The time has come for political-event swaps, even if Alexander
Campbell is dubious about the idea. I think that a swaps market makes more
sense than a futures market, in this case. Basically, companies with political-event
risk get to hedge it, while hedge funds and other investors get to invest in
an asset which is completely uncorrelated with anything else.
Let’s say that you’re a company which receives enormous government subsidies
— ADM, say. You’re worried that when the next president is elected, those subsidies
will be slashed. So you write a swap agreement with a hedge fund, based on a
nominal $100 million, say. You pay the hedge fund 7% of that $100 million per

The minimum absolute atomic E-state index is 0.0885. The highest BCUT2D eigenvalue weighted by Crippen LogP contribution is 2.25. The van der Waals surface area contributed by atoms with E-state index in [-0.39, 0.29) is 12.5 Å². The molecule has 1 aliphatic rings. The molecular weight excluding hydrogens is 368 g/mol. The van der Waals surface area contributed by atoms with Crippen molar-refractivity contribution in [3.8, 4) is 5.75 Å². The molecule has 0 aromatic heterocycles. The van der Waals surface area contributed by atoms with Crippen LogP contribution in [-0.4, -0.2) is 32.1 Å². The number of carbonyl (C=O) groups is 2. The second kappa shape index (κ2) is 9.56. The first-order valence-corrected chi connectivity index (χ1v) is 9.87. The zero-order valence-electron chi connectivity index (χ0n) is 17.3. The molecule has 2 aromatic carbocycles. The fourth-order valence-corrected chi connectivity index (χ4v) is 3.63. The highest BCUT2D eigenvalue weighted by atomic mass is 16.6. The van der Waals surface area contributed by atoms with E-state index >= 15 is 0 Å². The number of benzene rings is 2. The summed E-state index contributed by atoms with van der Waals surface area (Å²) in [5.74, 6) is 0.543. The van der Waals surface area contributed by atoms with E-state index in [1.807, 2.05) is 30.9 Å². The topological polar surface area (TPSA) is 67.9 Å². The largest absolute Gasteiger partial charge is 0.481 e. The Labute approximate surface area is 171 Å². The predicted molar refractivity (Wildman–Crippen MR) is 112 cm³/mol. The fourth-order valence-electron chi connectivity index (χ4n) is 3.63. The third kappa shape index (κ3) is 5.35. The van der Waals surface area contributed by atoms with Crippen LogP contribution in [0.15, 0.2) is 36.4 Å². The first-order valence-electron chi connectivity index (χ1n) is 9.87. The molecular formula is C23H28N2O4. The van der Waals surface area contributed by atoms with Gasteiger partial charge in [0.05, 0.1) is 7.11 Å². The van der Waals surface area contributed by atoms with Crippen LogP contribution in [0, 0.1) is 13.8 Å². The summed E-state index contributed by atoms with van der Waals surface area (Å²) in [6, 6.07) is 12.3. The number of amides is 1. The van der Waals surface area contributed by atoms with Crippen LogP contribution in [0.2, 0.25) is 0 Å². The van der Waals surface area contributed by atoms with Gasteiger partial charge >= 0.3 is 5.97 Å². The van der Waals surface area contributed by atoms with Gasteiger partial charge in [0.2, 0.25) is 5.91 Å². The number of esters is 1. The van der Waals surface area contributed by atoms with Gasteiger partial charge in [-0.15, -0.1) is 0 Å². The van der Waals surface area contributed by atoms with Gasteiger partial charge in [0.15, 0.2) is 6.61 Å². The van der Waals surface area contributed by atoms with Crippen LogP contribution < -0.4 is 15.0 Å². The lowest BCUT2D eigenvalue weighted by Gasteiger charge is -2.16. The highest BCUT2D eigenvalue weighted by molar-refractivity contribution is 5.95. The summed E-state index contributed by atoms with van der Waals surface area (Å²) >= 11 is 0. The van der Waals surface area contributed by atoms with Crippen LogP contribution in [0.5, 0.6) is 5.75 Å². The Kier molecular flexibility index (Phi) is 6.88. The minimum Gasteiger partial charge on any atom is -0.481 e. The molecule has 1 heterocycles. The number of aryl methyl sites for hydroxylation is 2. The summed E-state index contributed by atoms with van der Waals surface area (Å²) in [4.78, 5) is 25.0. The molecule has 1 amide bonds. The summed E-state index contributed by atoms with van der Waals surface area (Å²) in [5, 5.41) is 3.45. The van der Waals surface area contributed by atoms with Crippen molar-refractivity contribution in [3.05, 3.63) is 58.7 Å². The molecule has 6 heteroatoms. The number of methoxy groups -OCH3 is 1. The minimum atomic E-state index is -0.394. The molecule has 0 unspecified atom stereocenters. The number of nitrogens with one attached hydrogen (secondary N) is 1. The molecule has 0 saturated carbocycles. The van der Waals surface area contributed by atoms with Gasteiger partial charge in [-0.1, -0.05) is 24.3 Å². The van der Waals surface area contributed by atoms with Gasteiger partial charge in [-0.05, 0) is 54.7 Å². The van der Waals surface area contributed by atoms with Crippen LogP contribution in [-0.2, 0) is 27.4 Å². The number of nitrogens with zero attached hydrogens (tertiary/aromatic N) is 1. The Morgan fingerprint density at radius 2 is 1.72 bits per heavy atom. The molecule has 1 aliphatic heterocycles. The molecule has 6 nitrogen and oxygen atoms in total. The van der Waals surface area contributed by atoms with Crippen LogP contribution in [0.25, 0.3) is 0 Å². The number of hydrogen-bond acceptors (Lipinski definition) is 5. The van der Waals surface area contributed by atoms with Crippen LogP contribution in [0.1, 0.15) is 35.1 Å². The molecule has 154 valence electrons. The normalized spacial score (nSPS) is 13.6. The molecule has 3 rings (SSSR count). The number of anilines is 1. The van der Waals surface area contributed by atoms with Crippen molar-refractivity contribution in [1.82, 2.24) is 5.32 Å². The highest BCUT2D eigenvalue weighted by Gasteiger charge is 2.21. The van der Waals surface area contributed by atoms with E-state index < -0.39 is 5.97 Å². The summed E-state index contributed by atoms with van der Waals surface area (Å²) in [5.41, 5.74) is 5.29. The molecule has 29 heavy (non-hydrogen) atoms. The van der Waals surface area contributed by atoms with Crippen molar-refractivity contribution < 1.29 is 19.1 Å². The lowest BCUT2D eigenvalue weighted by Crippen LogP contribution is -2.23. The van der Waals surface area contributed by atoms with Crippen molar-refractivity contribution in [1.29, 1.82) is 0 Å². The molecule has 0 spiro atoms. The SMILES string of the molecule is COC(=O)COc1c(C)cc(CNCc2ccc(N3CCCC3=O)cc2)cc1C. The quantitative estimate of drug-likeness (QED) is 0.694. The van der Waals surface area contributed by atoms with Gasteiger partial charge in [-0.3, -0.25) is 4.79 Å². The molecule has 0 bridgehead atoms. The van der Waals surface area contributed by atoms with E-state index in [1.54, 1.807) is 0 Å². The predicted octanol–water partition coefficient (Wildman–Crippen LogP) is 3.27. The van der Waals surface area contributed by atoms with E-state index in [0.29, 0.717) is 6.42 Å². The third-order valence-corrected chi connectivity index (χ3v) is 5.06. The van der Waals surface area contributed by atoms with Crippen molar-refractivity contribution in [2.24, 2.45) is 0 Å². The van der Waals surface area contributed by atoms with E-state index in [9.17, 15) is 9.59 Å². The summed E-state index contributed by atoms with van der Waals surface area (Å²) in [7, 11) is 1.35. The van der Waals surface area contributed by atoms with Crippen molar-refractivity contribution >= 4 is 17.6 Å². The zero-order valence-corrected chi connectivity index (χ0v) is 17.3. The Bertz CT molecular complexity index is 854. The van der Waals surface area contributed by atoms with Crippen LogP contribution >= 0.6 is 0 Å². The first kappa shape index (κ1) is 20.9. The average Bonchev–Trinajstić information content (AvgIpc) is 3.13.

year, or $7 million. In return, the hedge fund will pay you out the full $100
million if and when your government subsidies ever fall below a certain level.
The swap has a maturity date, of course, at which point both parties’ obligations
A market in that kind of swap makes perfect sense: it takes risk away from
companies who don’t want it, and gives it to investors who do want it. I’m just
surprised it hasn’t happened yet.